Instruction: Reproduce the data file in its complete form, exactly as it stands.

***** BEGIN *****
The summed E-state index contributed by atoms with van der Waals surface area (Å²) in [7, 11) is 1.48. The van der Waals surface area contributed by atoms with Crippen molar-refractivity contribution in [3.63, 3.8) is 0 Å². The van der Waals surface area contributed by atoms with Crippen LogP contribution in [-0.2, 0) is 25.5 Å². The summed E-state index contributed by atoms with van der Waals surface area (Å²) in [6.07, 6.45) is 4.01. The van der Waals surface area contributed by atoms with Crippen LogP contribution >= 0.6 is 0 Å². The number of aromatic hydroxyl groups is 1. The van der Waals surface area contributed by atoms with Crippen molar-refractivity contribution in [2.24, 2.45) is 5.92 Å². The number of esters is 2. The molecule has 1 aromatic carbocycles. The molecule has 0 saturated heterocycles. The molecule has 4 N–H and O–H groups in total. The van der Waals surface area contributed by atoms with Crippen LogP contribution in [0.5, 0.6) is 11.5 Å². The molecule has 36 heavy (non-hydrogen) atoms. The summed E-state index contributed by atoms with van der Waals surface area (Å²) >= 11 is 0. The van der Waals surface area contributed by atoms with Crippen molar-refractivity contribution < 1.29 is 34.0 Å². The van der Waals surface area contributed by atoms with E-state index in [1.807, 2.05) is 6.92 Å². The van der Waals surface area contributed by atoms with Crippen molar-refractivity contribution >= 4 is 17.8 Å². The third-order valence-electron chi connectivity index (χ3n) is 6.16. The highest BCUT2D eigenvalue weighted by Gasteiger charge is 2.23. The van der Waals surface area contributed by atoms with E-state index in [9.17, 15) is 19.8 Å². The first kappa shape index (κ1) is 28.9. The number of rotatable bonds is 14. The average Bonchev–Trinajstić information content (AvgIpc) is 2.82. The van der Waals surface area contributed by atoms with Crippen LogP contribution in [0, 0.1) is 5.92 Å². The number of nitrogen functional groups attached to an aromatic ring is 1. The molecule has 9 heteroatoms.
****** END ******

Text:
The summed E-state index contributed by atoms with van der Waals surface area (Å²) in [7, 11) is 1.48. The van der Waals surface area contributed by atoms with Crippen molar-refractivity contribution in [3.63, 3.8) is 0 Å². The van der Waals surface area contributed by atoms with Crippen LogP contribution in [-0.2, 0) is 25.5 Å². The summed E-state index contributed by atoms with van der Waals surface area (Å²) in [6.07, 6.45) is 4.01. The van der Waals surface area contributed by atoms with Crippen LogP contribution >= 0.6 is 0 Å². The number of aromatic hydroxyl groups is 1. The van der Waals surface area contributed by atoms with Crippen molar-refractivity contribution in [2.24, 2.45) is 5.92 Å². The number of esters is 2. The molecule has 1 aromatic carbocycles. The molecule has 0 saturated heterocycles. The molecule has 4 N–H and O–H groups in total. The van der Waals surface area contributed by atoms with Crippen LogP contribution in [0.5, 0.6) is 11.5 Å². The molecule has 36 heavy (non-hydrogen) atoms. The summed E-state index contributed by atoms with van der Waals surface area (Å²) >= 11 is 0. The van der Waals surface area contributed by atoms with Crippen molar-refractivity contribution < 1.29 is 34.0 Å². The van der Waals surface area contributed by atoms with E-state index in [1.807, 2.05) is 6.92 Å². The van der Waals surface area contributed by atoms with Crippen molar-refractivity contribution >= 4 is 17.8 Å². The third-order valence-electron chi connectivity index (χ3n) is 6.16. The highest BCUT2D eigenvalue weighted by Gasteiger charge is 2.23. The van der Waals surface area contributed by atoms with E-state index in [9.17, 15) is 19.8 Å². The first kappa shape index (κ1) is 28.9. The number of rotatable bonds is 14. The average Bonchev–Trinajstić information content (AvgIpc) is 2.82. The van der Waals surface area contributed by atoms with Crippen LogP contribution in [0, 0.1) is 5.92 Å². The number of nitrogen functional groups attached to an aromatic ring is 1. The molecule has 9 heteroatoms.